An abandoned mental institution serves as the setting for this mildly scary novel, sort of a Breakfast Clubmeets Blair Witch Project. Senior year of high school finds Derik (La Playa) LaPointe (from Stolarz's Bleed) making a film in hopes of winning an internship at a reality-TV network. Derik assembles a cast of students from different cliques, then, with help from a classmate similarly obsessed with the Danvers State Hospital, sneaks everyone inside the condemned building and plans to film there overnight. Most of the characters are barely acquainted, and each has a different motive for participating in the project (the straight-A student needs to round out her resume to improve her chances at Harvard; the drama geek wants stardom; the outcast hopes to find traces of her grandmother, who died at Danvers). Exploring how these figures interact is the meat of the novel: they mature over the six or so hours encompassed in the book, pairing off and eventually becoming a team, looking out for one another and united in purpose. Although the action reads like a laundry list for a PG-13 horror movie-the timely discovery of a journal, rats, floors giving way when people step on them, etc.-a soupçon of mystery combines with supernatural overtones to move the plot along rapidly. The familiar story arc and devices comfortably contain the chills, entertaining the target audience without hitting any nerves. Ages 12-up. (Dec.)Copyright 2007 Reed Business Information
Project 17by Laurie Faria Stolarz, Laurie F. Stolarz
High atop Hathorne Hill, near Boston, sits Danvers State Hospital. Built in 1878 and closed in 1992, this abandoned mental institution is rumored to be the birthplace of the lobotomy. On the eve of the hospital's demolition, six teens break in to spend the night and film a movie about their experiences. For Derik, it's an opportunity to win a filmmaking contest and
High atop Hathorne Hill, near Boston, sits Danvers State Hospital. Built in 1878 and closed in 1992, this abandoned mental institution is rumored to be the birthplace of the lobotomy. On the eve of the hospital's demolition, six teens break in to spend the night and film a movie about their experiences. For Derik, it's an opportunity to win a filmmaking contest and save himself from a future of flipping burgers at his parents' diner. For the others, it's a chance to be on TV, or a night with no parents. But what starts as a dare quickly escalates into a nightmare. Behind the crumbling walls, down every dark passageway, and in each deserted room, they will unravel the mysteries of those who once lived there and the spirits who still might.
In this eerie, evocative ghost story, Stolarz sends five teens into that most beloved of horror-genre locations, the haunted house; here, however, it has been updated into a mental hospital, a change that enlivens the tale and contributes to its truly spooky tone. Each teen begins the overnight expedition with his or her own motivation. Derik hopes to make a film that will win a documentary competition, which might mean a ticket out of a life spent toiling in his parents' diner, and he enlists several classmates to participate in it. Class-clown Chet thinks exploring the hospital might be good for a few laughs-plus, it provides an escape from another night spent with his abusive, alcoholic father. Greta and Tony think only of being cast in Derik's film, which they hope will propel them to stardom. Bookish Liza needs to diversify the extracurricular activities on her college applications, and hopes the film project will fit the bill. And Goth-girl Mimi wants to uncover some evidence relating to her grandmother, who was committed to the institution years before. These motivations fade into the background, however, when the group begins to suspect that something-or someone-is trying to communicate with them, and that the hospital won't let them leave until they listen. Although the characters veer close to stereotypes at the outset, Stolarz infuses them with depth and complexity, revealed as each teen narrates in alternating chapters. Page-turning action, genuine scares, and a satisfying conclusion should make this a hit with teens, particularly those who enjoyed the suspense of Stolarz's "Blue Is for Nightmares" series (Flux).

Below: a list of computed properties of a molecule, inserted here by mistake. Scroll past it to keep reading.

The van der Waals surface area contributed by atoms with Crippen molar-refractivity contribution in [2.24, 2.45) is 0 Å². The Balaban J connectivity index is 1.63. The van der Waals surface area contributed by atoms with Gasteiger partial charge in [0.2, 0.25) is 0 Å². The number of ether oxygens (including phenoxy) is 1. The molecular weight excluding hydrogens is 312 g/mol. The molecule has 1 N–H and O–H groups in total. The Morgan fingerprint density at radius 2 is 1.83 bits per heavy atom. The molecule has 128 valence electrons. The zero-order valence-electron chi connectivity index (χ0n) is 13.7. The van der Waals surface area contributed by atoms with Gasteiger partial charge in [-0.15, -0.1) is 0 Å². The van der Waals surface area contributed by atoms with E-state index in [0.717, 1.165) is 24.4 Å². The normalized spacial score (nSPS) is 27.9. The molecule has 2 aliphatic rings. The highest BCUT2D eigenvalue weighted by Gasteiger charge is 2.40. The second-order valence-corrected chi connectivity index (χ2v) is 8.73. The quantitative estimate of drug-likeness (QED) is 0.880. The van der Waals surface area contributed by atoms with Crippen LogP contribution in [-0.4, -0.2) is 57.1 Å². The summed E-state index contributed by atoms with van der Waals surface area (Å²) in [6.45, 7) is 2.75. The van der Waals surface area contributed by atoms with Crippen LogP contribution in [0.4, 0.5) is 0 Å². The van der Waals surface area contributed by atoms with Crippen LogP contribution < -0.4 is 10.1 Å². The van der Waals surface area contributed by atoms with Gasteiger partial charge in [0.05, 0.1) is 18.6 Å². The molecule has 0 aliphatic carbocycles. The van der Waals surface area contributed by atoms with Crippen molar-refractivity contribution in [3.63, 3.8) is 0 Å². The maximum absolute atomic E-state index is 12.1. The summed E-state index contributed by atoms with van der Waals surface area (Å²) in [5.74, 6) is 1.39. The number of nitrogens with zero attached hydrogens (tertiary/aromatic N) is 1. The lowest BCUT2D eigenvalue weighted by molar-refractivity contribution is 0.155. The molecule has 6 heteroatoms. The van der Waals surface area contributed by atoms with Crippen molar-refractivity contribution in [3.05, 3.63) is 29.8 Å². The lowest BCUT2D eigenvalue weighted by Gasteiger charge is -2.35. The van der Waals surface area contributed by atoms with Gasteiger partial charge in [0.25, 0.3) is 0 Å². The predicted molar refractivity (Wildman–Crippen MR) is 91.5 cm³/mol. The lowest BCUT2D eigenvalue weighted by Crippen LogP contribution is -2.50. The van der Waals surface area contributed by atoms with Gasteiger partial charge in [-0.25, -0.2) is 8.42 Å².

Meredith RobbinsCopyright 2006 Reed Business Information.
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- Edition description:
- Sales rank:
- Product dimensions:
- 5.50(w) x 8.20(h) x 0.60(d)
- Age Range:
- 12 - 17 Years
Meet the Author
Laurie Faria Stolarz is the author of Project 17 and Bleed, as well as the highly popular young adult novels Blue Is for Nightmares, White Is for Magic, Silver Is for Secrets, and Red Is for Remembrance. Born and raised in Salem, Massachusetts, Stolarz attended Merrimack College and received an MFA in Creative Writing from Emerson College in Boston. For more information, please visit her Web site at www.lauriestolarz.com.
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